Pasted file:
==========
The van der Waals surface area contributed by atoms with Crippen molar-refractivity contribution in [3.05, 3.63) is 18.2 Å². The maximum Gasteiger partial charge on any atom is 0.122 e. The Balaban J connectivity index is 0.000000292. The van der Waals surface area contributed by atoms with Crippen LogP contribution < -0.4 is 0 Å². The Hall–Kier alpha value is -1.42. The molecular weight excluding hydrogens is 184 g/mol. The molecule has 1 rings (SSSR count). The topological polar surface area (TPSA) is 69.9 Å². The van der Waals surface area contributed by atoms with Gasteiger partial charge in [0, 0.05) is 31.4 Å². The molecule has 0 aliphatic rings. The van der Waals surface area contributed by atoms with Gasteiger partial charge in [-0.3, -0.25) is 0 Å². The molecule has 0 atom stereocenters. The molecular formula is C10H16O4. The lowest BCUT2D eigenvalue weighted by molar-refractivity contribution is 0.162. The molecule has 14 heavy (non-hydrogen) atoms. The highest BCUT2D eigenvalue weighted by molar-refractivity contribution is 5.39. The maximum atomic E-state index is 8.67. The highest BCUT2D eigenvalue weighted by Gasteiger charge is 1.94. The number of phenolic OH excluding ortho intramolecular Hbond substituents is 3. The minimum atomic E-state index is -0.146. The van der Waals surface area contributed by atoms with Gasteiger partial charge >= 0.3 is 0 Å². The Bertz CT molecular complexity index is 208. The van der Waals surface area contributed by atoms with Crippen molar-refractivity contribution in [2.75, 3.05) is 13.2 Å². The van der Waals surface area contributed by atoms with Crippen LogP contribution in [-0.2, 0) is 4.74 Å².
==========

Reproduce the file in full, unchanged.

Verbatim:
The van der Waals surface area contributed by atoms with Crippen molar-refractivity contribution in [3.05, 3.63) is 18.2 Å². The maximum Gasteiger partial charge on any atom is 0.122 e. The Balaban J connectivity index is 0.000000292. The van der Waals surface area contributed by atoms with Crippen LogP contribution < -0.4 is 0 Å². The Hall–Kier alpha value is -1.42. The molecular weight excluding hydrogens is 184 g/mol. The molecule has 1 rings (SSSR count). The topological polar surface area (TPSA) is 69.9 Å². The van der Waals surface area contributed by atoms with Gasteiger partial charge in [0, 0.05) is 31.4 Å². The molecule has 0 aliphatic rings. The van der Waals surface area contributed by atoms with Gasteiger partial charge in [-0.3, -0.25) is 0 Å². The molecule has 0 atom stereocenters. The molecular formula is C10H16O4. The lowest BCUT2D eigenvalue weighted by molar-refractivity contribution is 0.162. The molecule has 14 heavy (non-hydrogen) atoms. The highest BCUT2D eigenvalue weighted by molar-refractivity contribution is 5.39. The maximum atomic E-state index is 8.67. The highest BCUT2D eigenvalue weighted by Gasteiger charge is 1.94. The number of phenolic OH excluding ortho intramolecular Hbond substituents is 3. The minimum atomic E-state index is -0.146. The van der Waals surface area contributed by atoms with Gasteiger partial charge >= 0.3 is 0 Å². The Bertz CT molecular complexity index is 208. The van der Waals surface area contributed by atoms with Crippen molar-refractivity contribution in [2.75, 3.05) is 13.2 Å². The van der Waals surface area contributed by atoms with Crippen LogP contribution in [-0.2, 0) is 4.74 Å².